It doesn't look like much but this is a staple I always keep on hand; it solves the problem of hard butter right from the refrigerator. It's always soft and spreadable and contains 1/2 the cholesterol of whole butter. The flavor is excellent, I recommend that you try it to see what you think. It's my favorite spread for toast.
I've been making this since the mid-70's as the spread for our homemade breads. It's a variation of a recipe I first read about in one of Adelle Davis' books.
For anyone not familiar with the late Ms. Davis, she was a consulting nutritionist and a trail blazer in the "new" field of nutrition during the mid-20th century. She recommended whole unprocessed foods, avoidance of food additives. Teaching that and dietary supplements and other nutrients play a major role in maintaining good health, preventing disease, and restoring health after the onset of disease. She recommended this for the health benefits, I appreciate that, but it's also delicious!
So if you want a soft, spreadable natural butter product with excellent flavor, please give this one a try. It blends up in a matter of moments. You can use it for cooking, on cooked food for flavoring, but for baking I use regular butter.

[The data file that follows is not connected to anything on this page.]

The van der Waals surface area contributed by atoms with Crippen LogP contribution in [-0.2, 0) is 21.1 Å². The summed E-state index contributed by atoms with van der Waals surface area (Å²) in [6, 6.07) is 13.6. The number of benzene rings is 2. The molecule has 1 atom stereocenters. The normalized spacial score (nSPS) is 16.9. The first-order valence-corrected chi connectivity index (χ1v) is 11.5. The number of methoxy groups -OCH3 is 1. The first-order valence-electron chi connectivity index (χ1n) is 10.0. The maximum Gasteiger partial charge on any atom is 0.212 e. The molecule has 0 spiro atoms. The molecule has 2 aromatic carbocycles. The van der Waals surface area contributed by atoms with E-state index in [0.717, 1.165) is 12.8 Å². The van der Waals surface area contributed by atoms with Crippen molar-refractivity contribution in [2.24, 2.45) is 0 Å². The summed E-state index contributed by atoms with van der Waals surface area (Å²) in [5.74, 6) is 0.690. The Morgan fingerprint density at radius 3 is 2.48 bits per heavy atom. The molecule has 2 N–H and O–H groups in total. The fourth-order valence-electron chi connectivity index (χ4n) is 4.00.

Here are the ingredients you'll need:
Butter, Oil, dry milk, salt, if desired.
makes about 3 1/2 cups
(You can easily halve this recipe)
1 pound butter (softened to room temperature)
2 cups oil (use a good quality, mild flavored oil, like canola)*
Big pinch of salt, or to taste (if you want unsalted butter, start with unsalted and don't add any salt)
1 1/2 teaspoons dry milk
1/2 teaspoon lecithin (helps with emulsifying, but I rarely use it, it's not necessary)
jars with lids
Note: This is best mixed in the blender (or you may use an electric mixer). I've made it in the food processor, but blender is best.
Place oil, softened butter, dry milk and salt, and lecithin in blender container and blend very well. Scrape sides of blender, and blend again for about 40 to 60 seconds. Taste for salt (some like it saltier than others.)
Pour into clean containers cover and refrigerate until firm. It will keep several weeks if kept under refrigeration, and is always soft and ready to use.
I always have stored it in these study glass French jam jars with plastic lids, so everyone in the family can identify it at once.
If you try it, I think you might like it.
With great thanks to Adelle Davis.